Today In The Bishops’ Reckoning
You can easily go broke betting on whether or not this or that thing in the ongoing Catholic Church abuse scandal will be the event that will cause real reform. But in 17 years of observing and writing about the scandal, I have never seen the kind of anger in the laity that I’m seeing now — and it’s all directed toward the bishops.
A prominent and well-respected Catholic conservative e-mails to say, in fierce language that I can’t print here, that he and his wife have decided that they will no longer be giving money to their diocese, but will instead direct their tithe to Catholic ministries and causes not connected to their bishop — a bishop whose name has not been mentioned in the latest round of scandal. He added that he trusts none of them now. I cannot remember ever hearing that kind of talk from anyone of that stature before.
Matthew Walther, a young traditionalist Catholic who writes for The Week, is on fire today. I can’t say I endorse all his conclusions, but I do think this level of righteous anger is appropriate to the gravity of the situation. Excerpts:
As a Catholic, I believe that the Church was founded by the apostle St. Peter at the behest of Christ Himself. I also believe that it was for many years and will for many more still remain a cesspool.
McCarrick’s wickedness cannot be appreciated in isolation. It is one of thousands of cases of evil men betraying their vows and violating the most basic tenets of morality, aided and abetted by a vicious alliance of so-called conservatives who thought that the problem would take care of itself and who cared more about bad publicity than about the souls of the young and modernists who, in the wake of the Second Vatican Council, and its spirit of openness to the world, agreed with contemporary liberal psychiatrists that child rapists needed therapy and new surroundings rather than criminal sentences. This careerist nihilism and heresy were reinforced by the old-fashioned “Father knows best” prejudices of Catholics, especially in the urban ethnic enclaves of the United States.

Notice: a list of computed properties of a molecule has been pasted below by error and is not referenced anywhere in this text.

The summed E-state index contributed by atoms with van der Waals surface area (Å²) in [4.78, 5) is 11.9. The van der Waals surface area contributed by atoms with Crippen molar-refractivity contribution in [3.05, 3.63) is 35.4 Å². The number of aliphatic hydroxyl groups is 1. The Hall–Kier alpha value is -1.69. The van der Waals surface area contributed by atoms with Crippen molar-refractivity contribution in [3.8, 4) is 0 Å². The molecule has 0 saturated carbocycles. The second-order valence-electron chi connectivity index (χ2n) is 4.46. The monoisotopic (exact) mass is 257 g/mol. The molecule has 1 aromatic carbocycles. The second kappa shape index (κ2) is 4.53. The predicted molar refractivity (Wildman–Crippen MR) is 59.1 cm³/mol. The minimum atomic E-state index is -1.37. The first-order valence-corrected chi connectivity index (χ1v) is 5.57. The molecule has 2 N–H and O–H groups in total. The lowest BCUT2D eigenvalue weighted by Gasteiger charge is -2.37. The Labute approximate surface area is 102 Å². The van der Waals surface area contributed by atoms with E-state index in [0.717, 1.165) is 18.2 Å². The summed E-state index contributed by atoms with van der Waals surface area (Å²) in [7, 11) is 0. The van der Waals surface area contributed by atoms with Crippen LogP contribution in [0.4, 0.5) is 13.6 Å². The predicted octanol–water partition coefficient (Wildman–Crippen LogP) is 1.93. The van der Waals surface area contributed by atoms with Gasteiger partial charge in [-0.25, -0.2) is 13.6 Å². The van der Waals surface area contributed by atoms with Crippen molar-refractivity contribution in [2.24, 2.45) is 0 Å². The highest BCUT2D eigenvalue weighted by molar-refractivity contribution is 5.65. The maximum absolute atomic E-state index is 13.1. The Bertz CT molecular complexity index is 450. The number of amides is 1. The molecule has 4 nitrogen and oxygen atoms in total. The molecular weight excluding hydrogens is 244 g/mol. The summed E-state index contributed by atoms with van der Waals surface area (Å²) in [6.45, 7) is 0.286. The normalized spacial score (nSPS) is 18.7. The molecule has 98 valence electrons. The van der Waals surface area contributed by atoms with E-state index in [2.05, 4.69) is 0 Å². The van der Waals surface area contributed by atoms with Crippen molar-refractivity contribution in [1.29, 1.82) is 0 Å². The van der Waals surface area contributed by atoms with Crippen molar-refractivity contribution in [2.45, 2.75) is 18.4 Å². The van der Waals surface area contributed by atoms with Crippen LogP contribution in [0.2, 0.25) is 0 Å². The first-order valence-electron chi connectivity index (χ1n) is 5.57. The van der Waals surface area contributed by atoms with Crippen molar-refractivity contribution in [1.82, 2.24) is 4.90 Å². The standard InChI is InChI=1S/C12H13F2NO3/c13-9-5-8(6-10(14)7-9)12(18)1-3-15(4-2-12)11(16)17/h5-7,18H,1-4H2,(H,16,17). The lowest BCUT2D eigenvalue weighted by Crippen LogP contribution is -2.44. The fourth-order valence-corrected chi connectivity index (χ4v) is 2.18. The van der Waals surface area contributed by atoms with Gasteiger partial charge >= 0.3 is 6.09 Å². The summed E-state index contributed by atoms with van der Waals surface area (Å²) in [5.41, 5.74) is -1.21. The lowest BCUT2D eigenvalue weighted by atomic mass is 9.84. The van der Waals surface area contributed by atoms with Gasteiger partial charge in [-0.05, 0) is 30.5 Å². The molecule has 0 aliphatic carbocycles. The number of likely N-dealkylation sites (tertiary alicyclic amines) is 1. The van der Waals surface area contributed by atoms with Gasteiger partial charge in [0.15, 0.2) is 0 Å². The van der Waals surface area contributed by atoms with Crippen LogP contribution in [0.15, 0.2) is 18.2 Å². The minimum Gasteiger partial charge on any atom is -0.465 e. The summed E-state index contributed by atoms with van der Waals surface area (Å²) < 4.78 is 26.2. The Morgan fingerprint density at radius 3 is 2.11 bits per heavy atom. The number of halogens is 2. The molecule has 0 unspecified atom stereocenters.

The Catholic laity needs to wake up. The same brain-wormed clericalism that made the sexual assault of James possible must disappear — forever. A good start would be to stop responding to your annual bishop’s appeal for money. If yours is a good pastor, put a suitable amount of your week’s pay in the envelope on Sunday. But find other worthy causes within the Church — missionary work, women’s religious life, charitable enterprises, priestly societies committed to traditional liturgical practice and devotion — rather than add to the grotesque hordes of the diocesan bureaucrats. More important: Demand that in every diocese throughout the world a full account is made available in every weekly bulletin in every parish giving precise and detailed information whenever an abuse settlement is made. The reports should name names of criminals and include both dates and amounts. And more important still: Insist that in the future there be no more settlements, at least not settlements that preempt the involvement of the criminal justice system while masking the identity of these wolves.
Michael Brendan Dougherty, also a young Catholic traditionalist, writes in the same lava-heated vein today at National Review. Below, he reacts to these two tweets from a conservative bishop, on the McCarrick affair: